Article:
A study published in Annals of Internal Medicine recently determined whether pregnancy affects women’s risk of breast cancer.
Breast cancer is the leading diagnosis in cancer among reproductive women. It starts as the cancerous cells of the breast replicate to form a malignant tumour that eventually metastasizes to other parts of the body. Over the years, there has been a belief that women who reproduce have a decreased risk of breast cancer, with pregnancy providing immunity to the female body. However, recent studies are now indicating that this may be false, and there may be more factors that can influence the risk of breast cancer development.
Nichols and her team of researchers sought to identify the relation of breast cancer and women’s age when they had their first child. Data was collected from 15 cohort studies involved with the international Premenopausal Breast Cancer Collaborative Group. The study targeted women younger than 55 years old who did not have breast cancer at the time of enrolment and continued to follow these women through either direct contact or linkages with cancer registries. They published their results in Annals of Internal Medicine. After examining over 10 years of collected data from over nine million reproductive women, the researchers calculated hazard ratios (HR) for each age of reproduction to indicate their risk of breast cancer development.
Reproduction may spike the risk of developing breast cancer
The results showed that the HR peaked in women 4.6 years after giving birth, maintained for at least 20 years, and only lowered roughly about 34.5 years after giving birth. Rather than providing protection against breast cancer, reproduction actually spikes the risk of developing breast cancer and does not provide protection until much later. Nichols considered this relationship to be due to the increased proliferation of breast cells during pregnancy. The proliferation would promote the development of any previously latent tumour cells.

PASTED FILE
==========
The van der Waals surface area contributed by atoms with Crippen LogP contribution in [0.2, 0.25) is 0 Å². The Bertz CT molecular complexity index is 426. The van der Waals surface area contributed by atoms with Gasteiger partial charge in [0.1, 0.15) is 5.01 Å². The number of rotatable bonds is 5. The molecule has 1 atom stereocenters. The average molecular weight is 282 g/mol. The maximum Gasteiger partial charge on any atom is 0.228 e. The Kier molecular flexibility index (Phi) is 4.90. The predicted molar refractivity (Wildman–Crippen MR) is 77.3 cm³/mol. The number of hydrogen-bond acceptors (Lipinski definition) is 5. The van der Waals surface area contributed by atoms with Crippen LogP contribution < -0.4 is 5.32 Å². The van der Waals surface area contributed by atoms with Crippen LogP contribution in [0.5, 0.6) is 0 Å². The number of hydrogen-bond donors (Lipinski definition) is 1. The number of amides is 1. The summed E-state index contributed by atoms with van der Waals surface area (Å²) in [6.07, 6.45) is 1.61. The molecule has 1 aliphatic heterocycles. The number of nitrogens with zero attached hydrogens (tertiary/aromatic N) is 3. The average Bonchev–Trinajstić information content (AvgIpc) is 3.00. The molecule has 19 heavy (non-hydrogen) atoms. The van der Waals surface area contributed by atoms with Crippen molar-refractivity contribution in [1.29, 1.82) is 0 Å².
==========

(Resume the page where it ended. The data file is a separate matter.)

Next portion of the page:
Furthermore, the postpartum breast microenvironment encourages breast cancer cell migration and metastases through the lactation involution or the removal of inutile milk-producing epithelial cells. The data also showed that women who had their first birth at an older age had a higher HR than those who conceived at a younger age. There is believed to be a higher proportion of initiated cells at an older age, hence the increased risk.
Risk of breast cancer affected by estrogen receptor expression
Other factors, such as estrogen-receptor (ER) expression, parity, and familial history of breast cancer were also found to influence the risk of development. Interestingly, breastfeeding did not show to have a significant increasing influence on development. It even showed a 12% to 25% lower risk than premenopausal women overall.
The type of breast cancer developed also varied between the age of first birth. ER-positive breast cancer was inversely correlated, with the risk of development decreasing as the time after birth increased. On the other hand, the risk of ER-negative breast cancer showed to maintain for at least 25 years after giving birth. However, breastfeeding showed potentials in mitigating any further increases in risk for ER-negative breast cancer. Lastly, reproductive women with a familial history of breast cancer showed a 3.5 higher risk than women who were not reproductive or had no familial history.
It should be noted that a limitation of the study was breast cancer diagnoses during pregnancy not being uniformly distinguishable from early postpartum diagnoses. Data on breastfeeding was also only available in 12 of the 15 studies.
Nonetheless, as Nichols stated in the press release that this study’s findings can be used to develop better breast cancer risk models to help inform screening decisions and prevention strategies. Though more research needs to be done, Nichols and her team challenges the misconception that pregnancy shields women from the risk of developing breast cancer and opens the potential for future innovations against breast cancer.
Written by Stephanie C. Tsang
- Breast cancer statistics. (2018, September 12). Retrieved from https://www.wcrf.org/dietandcancer/cancer-trends/breast-cancer-statistics
- Christine J Watson. (2006, April 10). Key stages in mammary gland development – Involution: Apoptosis and tissue remodelling that convert the mammary gland from milk factory to a quiescent organ. Retrieved from https://breast-cancer-research.biomedcentral.com/articles/10.1186/bcr1401
- Nichols, H. B., Schoemaker, M. J., Cai, J., Xu, J., Wright, L. B., Brook, M. N., . . . Sandler, D. P. (2019, January 01). Breast Cancer Risk After Recent Childbirth: A Pooled Analysis of 15 Prospective Studies. Retrieved from http://annals.org/aim/article-abstract/2718682/breast-cancer-risk-after-recent-childbirth-pooled-analysis-15-prospective#
- Oleniacz, L. (2018, December 10). Study finds higher risk of breast cancer for women after giving birth. Retrieved from https://www.eurekalert.org/pub_releases/2018-12/ulcc-sfh120618.php